OTAs in Space: Excerpts from FAST SPACE – Air University white paper

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Simply having technology first does not ensure an enduring lead. While the United States was first to develop the airplane, only a year after the Wright Brothers demonstrated flight in Paris, the French ran away with the military application to such a degree that American Airmen went to war in British and French aircraft. America had to spend great blood and treasure to achieve the high ground and kick off the aviation revolution of the 20th century. In a world of fast moving technological innovation, Airmen would be wise to remember this historical footnote.” – Steven L. Kwast, Lt Gen, USAF

The Other Transaction Authority (OTA) vehicle has proven effective to build partnerships with industry that break traditional cost curves. It allows the government to structure partnerships with private industry that look more like traditional commercial methods. Successful private companies who dread the burdensome requirements of the traditional Federal Acquisition Regulation (FAR) directly expressed strong interest in doing business with government through OTAs. Similarly, government agencies have used OTAs to align incentives and share risk with industry partners; doing so has enabled major acquisitions at much lower price points. In short, we now have more compelling proof that OTAs with commercial partnerships can break traditional cost equations.

SUMMARY: The United States Government’s (USG) traditional acquisition methods are unlikely to achieve ultra low cost access to space (ULCATS). Non-traditional partnerships using OTAs have a much higher chance of success. The USAF has the existing authorities it needs for non-traditional partnerships to jump start the virtuous cycle with commercial firms.

FINDING [F.1.20]: OTA-based commercial risk-sharing partnerships are proving successful: The USG has repeatedly used OTA agreements to create unique commercially-led public-private partnerships (PPPs) to spur the development of new space capabilities such as DOD’s EELV program and NASA’s Commercial Orbital Transportation Services (COTS) program. In fact, OTA-based partnerships are the only acquisition methods that have successfully developed a new US operational launch vehicle since the Space Shuttle program nearly 40 years ago. Beyond the development of launch vehicles, the DOD has used OTAs successfully to rapidly develop initial prototypes at low-cost; examples include the Arsenal Ship, Advanced Short Take-off Vertical Landing, Joint Unmanned Combat Air Systems, and Global Hawk. While some of these systems — such as EELVs and Global Hawk — became significantly more expensive over time, their cost growth was driven by traditional FAR-based approaches, imposition of additional requirements, and a lack of commercial markets to share costs and to create competitive pricing pressure.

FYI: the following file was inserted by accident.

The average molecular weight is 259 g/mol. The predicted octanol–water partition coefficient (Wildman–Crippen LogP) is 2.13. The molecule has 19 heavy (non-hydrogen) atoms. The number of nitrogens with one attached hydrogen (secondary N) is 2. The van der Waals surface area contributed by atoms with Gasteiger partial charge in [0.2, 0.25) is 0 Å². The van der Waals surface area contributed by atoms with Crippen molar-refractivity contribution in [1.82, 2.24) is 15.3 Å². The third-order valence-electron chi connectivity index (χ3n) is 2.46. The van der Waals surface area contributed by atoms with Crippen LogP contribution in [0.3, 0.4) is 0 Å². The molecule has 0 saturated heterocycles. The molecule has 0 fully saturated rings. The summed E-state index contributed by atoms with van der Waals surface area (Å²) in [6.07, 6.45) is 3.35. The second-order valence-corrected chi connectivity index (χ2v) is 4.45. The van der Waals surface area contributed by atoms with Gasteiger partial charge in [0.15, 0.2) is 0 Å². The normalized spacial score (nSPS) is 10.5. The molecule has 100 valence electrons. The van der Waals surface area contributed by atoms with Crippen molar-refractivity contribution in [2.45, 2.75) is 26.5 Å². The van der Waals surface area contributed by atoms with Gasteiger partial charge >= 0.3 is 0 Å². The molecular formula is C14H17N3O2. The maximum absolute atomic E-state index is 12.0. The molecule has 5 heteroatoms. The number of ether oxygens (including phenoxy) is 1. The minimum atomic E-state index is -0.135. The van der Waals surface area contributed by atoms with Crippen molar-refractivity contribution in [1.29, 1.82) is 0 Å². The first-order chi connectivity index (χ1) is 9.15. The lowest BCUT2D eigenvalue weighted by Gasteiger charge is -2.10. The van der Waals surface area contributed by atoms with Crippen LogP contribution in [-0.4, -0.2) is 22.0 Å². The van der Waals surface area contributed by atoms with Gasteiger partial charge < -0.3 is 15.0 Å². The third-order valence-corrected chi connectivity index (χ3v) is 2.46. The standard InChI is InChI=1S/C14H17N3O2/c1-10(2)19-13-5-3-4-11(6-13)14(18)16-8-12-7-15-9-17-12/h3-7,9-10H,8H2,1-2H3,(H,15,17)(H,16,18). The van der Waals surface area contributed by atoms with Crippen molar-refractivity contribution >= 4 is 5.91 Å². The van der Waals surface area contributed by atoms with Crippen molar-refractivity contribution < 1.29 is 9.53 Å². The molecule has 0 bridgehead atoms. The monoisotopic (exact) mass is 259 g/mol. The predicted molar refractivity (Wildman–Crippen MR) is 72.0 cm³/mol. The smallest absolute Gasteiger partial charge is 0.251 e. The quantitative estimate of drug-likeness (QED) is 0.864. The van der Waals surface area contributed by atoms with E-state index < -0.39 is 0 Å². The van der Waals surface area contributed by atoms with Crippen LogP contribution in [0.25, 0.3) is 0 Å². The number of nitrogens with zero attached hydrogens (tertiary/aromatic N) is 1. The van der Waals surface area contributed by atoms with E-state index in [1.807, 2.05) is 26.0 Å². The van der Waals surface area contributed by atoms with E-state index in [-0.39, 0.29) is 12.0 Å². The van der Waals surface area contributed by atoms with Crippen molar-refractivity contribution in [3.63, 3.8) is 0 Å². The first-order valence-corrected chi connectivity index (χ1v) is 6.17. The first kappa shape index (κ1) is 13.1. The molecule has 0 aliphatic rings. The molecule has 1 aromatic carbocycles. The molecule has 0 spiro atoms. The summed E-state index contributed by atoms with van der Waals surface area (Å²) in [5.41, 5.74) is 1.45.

FINDING [F.1.21]: Commercial OTA partnerships are much lower cost than traditional FAR-based methods: The NASA COTS program demonstrated a factor of 8x reduction in the development cost of the Falcon 9 launch vehicle between the actual costs and what had been estimated with NASA Air Force Cost Model (NAFCOM). An order of magnitude cost reduction — from the $40 Billion previously estimated by the NASA and the USAF — is achievable for development of ULCATS systems.

FINDING [F.1.22]: The DOD has the OTA Authority (10 USC 2371b) it needs for ULCATS partnerships: The DOD has a long history of using its existing OTA authority well beyond the development of the Atlas V and Delta IV in the EELV program. The DOD’s prototype OT authority is particularly well suited to accelerate the development and demonstration of commercial space systems. This authority has special provisions that allow follow-on production contracts or transactions, a key element in an effective partnership strategy.

FINDING [F.1.23]: A portfolio approach to commercial partnerships, on both demand and supply sides, will lower overall strategic program risk and has the highest likelihood of success: The results of a detailed analysis in this study indicate that a commercial development strategy — modeled after the lessons learned from NASA’s COTS program, and the DOD’s commercial OTAs to develop the EELVs — is well positioned as the catalyst needed to provide transformational breakthroughs in significantly lowering the cost of access to space. The cost reductions available from commercial partnership methods make it possible to afford a portfolio of partnerships. Further, industry firms clearly communicated that early purchases of services by the USG would significantly reduce industry’s perceived investment risk and would increase the likelihood and size of investment. For these reasons, a portfolio of multiple commercial partnerships with commercial-style action on both demand and supply sides has the highest likelihood of success.

For the full white paper: Fast Space: Leveraging Ultra Low-Cost Space Access for 21st Century Challenges (interesting read)